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Preferred Trust’s Role in Financial Empowerment: Unlocking the Potential of Self-Directed Investments Part 2



Here is a step-by-step guide to help get started on your alternative investment journey with a self-directed IRA.



Understanding Your Investment Goals:

Begin by clarifying your investment objectives. Are you looking for long-term growth, income generation, or capital preservation? Understanding your goals will guide your investment choices.


In my 30’s, my investment goals were different than they are as I am nearing 50. Consider where you are in life. If you plan to retire when you are 70, then maybe your investment goals in your 50s can act younger.


Assess Your Risk Tolerance:

Alternative investments can vary widely in terms of risk and return potential. Evaluate your risk tolerance to determine how much volatility you’re comfortable with and align your investments accordingly.


In reviewing risk tolerance, you have to consider your age as you near retirement. The vast majority do not consider understanding their capital needs as they age. Evaluating your expenses at the moment is not going to work. You need to evaluate based on your life expectancy and then add 10 years.


Educate Yourself:

Take the time to learn about different alternative investment options available for your self-directed IRA. These may include real estate, private equity, hedge funds, commodities, cryptocurrencies, and more.


I am always surprised by how little research is conducted before making an investment. Consider working for a whole year and earning $50,000. This is a whole year of your life that spent. Yet in just a few minutes you could invest this $50,000. Isn’t it worth spending at least a month educating yourself about an investment before you potentially risk one year's worth of work?


Perform Due Diligence:

Conduct thorough due diligence on any alternative investment you’re considering. This includes researching the investment opportunity, understanding the underlying assets or business, reviewing historical performance, and assessing the credibility of the investment sponsor or manager.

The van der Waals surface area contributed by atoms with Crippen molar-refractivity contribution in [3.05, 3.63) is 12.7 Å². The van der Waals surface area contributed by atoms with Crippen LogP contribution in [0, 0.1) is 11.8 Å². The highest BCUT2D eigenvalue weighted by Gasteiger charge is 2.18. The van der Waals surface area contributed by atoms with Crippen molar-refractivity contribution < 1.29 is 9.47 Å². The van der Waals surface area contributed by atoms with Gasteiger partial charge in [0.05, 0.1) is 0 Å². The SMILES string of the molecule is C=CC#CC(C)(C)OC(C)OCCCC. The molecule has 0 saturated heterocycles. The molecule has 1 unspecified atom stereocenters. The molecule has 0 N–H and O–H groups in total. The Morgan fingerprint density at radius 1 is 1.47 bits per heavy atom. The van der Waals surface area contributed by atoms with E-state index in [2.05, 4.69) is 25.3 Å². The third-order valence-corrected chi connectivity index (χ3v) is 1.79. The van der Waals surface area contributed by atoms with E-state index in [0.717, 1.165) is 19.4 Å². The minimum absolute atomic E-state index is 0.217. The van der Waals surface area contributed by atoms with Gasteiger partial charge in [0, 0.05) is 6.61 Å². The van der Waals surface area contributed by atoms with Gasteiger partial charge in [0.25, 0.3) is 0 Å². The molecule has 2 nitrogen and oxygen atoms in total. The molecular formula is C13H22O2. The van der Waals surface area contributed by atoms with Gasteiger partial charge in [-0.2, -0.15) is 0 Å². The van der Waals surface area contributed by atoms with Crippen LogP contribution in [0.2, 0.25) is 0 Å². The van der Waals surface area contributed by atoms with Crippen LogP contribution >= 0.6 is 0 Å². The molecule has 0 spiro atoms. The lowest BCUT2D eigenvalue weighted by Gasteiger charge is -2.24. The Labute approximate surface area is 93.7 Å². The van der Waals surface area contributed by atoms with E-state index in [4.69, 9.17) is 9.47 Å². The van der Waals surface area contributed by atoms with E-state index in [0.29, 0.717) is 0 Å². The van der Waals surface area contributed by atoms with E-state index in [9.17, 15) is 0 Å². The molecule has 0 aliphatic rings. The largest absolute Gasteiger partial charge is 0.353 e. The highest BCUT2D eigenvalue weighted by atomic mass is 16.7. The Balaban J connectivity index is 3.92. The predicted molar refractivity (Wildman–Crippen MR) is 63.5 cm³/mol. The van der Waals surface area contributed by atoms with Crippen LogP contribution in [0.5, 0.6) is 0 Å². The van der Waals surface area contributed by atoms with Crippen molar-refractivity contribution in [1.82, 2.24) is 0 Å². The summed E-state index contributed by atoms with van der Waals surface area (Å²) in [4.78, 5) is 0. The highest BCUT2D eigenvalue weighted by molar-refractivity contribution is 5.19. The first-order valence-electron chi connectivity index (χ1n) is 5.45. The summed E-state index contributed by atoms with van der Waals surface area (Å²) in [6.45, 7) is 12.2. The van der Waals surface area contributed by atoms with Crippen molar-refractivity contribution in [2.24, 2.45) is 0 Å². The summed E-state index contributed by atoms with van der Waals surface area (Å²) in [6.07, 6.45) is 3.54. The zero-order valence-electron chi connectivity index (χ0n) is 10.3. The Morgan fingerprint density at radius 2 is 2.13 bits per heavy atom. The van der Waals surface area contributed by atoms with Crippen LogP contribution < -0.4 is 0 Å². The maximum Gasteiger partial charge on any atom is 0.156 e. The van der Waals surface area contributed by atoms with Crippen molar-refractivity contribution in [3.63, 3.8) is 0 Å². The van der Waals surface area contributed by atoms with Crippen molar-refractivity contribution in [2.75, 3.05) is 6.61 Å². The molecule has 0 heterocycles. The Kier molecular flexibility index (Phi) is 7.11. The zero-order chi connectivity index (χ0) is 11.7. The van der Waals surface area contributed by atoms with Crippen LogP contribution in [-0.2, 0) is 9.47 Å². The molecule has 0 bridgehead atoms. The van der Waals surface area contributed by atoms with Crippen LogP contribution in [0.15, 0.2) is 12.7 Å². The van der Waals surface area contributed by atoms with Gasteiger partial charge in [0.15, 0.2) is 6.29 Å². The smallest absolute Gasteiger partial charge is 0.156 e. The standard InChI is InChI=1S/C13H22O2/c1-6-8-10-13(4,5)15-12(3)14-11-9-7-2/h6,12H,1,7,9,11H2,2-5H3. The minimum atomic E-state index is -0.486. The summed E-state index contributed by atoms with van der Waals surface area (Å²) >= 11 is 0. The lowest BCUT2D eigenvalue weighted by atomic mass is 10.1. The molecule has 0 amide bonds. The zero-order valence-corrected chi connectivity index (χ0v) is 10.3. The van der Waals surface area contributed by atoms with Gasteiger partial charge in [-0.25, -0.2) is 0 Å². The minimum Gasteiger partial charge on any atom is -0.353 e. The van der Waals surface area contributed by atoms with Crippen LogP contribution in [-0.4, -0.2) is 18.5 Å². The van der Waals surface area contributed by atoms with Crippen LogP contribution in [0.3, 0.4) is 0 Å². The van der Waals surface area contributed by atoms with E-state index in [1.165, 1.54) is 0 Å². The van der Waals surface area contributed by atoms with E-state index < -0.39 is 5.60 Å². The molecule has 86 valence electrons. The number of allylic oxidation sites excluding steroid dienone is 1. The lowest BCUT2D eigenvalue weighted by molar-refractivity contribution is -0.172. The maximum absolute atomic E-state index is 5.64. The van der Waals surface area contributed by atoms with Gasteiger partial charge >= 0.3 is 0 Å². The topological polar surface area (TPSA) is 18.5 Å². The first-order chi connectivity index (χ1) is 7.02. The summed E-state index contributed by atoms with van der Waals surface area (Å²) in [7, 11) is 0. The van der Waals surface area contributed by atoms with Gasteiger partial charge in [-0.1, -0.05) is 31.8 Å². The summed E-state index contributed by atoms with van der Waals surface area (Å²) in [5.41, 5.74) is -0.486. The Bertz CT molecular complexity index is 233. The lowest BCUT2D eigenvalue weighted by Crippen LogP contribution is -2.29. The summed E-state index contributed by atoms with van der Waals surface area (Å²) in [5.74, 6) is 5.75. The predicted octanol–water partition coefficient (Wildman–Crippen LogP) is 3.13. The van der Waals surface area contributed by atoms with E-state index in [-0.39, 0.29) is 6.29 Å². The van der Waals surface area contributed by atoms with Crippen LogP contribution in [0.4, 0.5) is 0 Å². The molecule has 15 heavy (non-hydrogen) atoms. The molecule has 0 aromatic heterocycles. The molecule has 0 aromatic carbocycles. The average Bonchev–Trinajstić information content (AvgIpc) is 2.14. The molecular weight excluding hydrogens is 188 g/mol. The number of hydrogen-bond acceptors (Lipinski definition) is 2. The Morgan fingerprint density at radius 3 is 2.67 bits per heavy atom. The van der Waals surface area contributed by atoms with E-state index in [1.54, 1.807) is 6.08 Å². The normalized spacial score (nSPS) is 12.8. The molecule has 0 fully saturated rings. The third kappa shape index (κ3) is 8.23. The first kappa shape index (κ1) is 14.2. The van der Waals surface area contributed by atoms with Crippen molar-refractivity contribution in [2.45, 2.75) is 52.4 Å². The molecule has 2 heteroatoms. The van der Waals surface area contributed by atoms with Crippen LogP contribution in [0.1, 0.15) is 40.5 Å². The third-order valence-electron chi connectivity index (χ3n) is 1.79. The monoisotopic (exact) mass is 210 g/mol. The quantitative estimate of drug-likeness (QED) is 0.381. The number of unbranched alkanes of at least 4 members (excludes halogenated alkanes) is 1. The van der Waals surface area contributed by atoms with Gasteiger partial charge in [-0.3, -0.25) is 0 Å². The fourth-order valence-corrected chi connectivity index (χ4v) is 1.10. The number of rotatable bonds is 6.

Education and due diligence go hand in hand. Education is surface-level knowledge where due diligence is digging deeper into the specific company and/or person(s) offering the investment. Don’t be scared to ask the hard questions. If they will not answer or are unable to provide the information, run, don’t walk away, and find a company or person who is. 


Consider Liquidity:

Alternative investments often have longer investment horizons and may lack liquidity compared to traditional assets like stocks and bonds. Consider whether you’re comfortable with tying up your capital for an extended period and evaluate the liquidity terms of the investment.


The words “tying up capital” are not meant to scare you; they are meant to help you realize that investing is not meant to be your rainy-day fund. Read the fine print of offering documents to determine the liquidity horizon and their options to extend with or without your consent.


Evaluate Fees and Expenses:

Alternative investments may come with higher fees and expenses compared to traditional investments. Understand the fees associated with the investment, including management fees, performance fees, and other charges. Factor these costs into your investment decision.


When you finance a car, you know you'll have a monthly payment, but how many people sit in the dealership waiting for the mysterious total car payment to come back from the ominous desk in the back and add up the monthly expense of the car payment, insurance, gas, and maintenance it will cost to keep the car mobile? We do not because we are so excited about the new car.


Investments are no different. It costs money to make investments, whether in rental property or in a fund.


Consult Professionals:

Consider seeking advice from a financial, tax, or legal expert who specializes in alternative assets. They can provide valuable insight and help you navigate the complexities of alternative investing.


I rarely make an investment without considering the tax implications. Would you rather make an investment that is tax deductible or tax-free than pay capital gains taxes or, worse, your personal tax bracket? You cannot play the naïve card with the IRS.


Review Regulatory Compliance:

Ensure that the alternative investment complies with IRA regulations governing self-directed IRAs as an example. Certain types of investments, such as collectibles, may have specific restrictions or tax implications.


Diversify:

Avoid putting all your eggs in one basket by diversifying your self-directed IRA portfolio across different asset classes and investment strategies. Diversification can help mitigate risk and enhance long-term returns.


Just because my knowledge base in a particular asset class is greater than others does not mean I should only invest in real estate. What if real estate values took a nosedive? It is all too common for people to get themselves in this type of situation. Don’t be that person.


Monitor and Rebalance:

Regularly monitor the performance of your alternative investments and rebalance your portfolio as needed to maintain your desired asset allocation and risk profile.


How often do you check your bank balance? How often do you review your retirement plan? Need I say more? You have no one to blame but yourself. You have to put in the effort to get the results.


By following these steps and conducting thorough research, you can make informed decisions when selecting alternative investments for your self-directed IRA. Remember that alternative investments carry unique risks and may not be suitable for all investors, so proceed with caution and seek professional advice when necessary.

 

 

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